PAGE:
Opening hours:-
Food/Beverage: 8
Tues – Sun : 12:00 – 15:30 (Lunch)
Ambience: 7
Tues – Sun : 18:00 – 23:00 (Dinner)
Value: 8
Service: 8
* Closed on Mon

Lunch @ Caprice (Hong Kong)

October 22, 2018 in French by thywhaleliciousfay

While having dinner with the friend who made August 2018′s gastronomic trip to Hong Kong possible, I was chided for having not blogged about the restaurants we went (in Hong Kong). But honestly, my backlog is really long; I have 30 restaurants to write, just from my trips alone. Gasp. But since it’s mentioned, I felt I should quickly review my topmost favourite restaurant from our Hong Kong trip. And yes, that’s Caprice!

I meant to dine at Michelin-starred Caprice earlier when I was in Hong Kong with my colleagues in May 2018 but the restaurant was serving a special menu as it was the Mother Day’s weekend. Since I preferred regular menu, my colleague and I went to Belon instead. But once I knew (in April) that I was returning to Hong Kong again in August, I made my reservation for weekday lunch by dropping Caprice an email.

In the same email, I enquired about the menu and got to learn there’s also a surprise tasting menu in addition to the set lunch and a la carte menus. The surprise tasting menu, also known as ‘Menu Carte Blanche’, was a 8-courses surprise menu prepared by head chef Guillaume Galliot. It was also mentioned in the email that the surprise menu will not be sent prior to lunch. Hmm, okie… I had to fill a credit card authorisation form too to secure my reservation.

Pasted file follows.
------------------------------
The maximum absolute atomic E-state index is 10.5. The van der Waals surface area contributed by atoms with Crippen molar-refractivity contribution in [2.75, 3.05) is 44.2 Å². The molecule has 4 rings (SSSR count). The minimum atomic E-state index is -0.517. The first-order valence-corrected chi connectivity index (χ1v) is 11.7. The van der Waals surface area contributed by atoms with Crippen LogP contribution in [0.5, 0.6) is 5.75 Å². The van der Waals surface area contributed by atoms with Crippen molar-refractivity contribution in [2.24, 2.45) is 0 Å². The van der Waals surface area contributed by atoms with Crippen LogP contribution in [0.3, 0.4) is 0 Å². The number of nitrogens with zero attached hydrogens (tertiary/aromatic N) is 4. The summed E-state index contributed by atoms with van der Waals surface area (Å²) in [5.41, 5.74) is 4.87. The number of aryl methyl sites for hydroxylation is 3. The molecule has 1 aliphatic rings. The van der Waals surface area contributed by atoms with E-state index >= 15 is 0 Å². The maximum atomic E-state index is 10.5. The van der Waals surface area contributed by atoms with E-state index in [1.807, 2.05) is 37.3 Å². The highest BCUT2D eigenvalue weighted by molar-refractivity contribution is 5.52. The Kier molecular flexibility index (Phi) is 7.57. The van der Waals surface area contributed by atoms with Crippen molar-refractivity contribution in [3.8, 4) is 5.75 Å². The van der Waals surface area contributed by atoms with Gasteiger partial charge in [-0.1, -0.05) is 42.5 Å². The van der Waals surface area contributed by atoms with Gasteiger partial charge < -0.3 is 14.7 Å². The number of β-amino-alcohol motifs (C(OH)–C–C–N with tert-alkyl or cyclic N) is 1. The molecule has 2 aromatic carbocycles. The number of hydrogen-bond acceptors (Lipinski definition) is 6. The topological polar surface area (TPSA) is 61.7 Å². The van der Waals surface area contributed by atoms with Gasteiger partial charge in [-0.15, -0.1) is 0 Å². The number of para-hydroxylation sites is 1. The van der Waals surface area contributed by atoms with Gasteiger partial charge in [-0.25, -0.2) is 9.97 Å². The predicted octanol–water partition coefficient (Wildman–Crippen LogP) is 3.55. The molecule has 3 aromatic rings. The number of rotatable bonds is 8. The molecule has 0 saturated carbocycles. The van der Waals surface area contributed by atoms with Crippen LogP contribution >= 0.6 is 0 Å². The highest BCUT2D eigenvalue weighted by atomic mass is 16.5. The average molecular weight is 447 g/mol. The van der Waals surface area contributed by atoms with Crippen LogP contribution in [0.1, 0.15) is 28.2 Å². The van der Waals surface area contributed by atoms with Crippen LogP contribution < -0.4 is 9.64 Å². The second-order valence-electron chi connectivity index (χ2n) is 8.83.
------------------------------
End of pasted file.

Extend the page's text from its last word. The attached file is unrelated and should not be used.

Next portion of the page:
I arrived at the restaurant 5 minutes prior to 12pm. And since I was early, I waited at the lounge before the staff led me to my table. And the waiting staff attending to me was informed of my interest in the surprise tasting menu as indicated in my reservation email. Upon seated, she said I could refer to their menu (pages 1, 2, 3, 4, 5, 6) before deciding if I wanted the lunch set or continue with my surprise tasting menu. It’s to note the latter was not shown in the presented menus.

No surprises that I stuck to my original choice. And with that, I started my Menu Carte Blanche (HKD2080) lunch with:-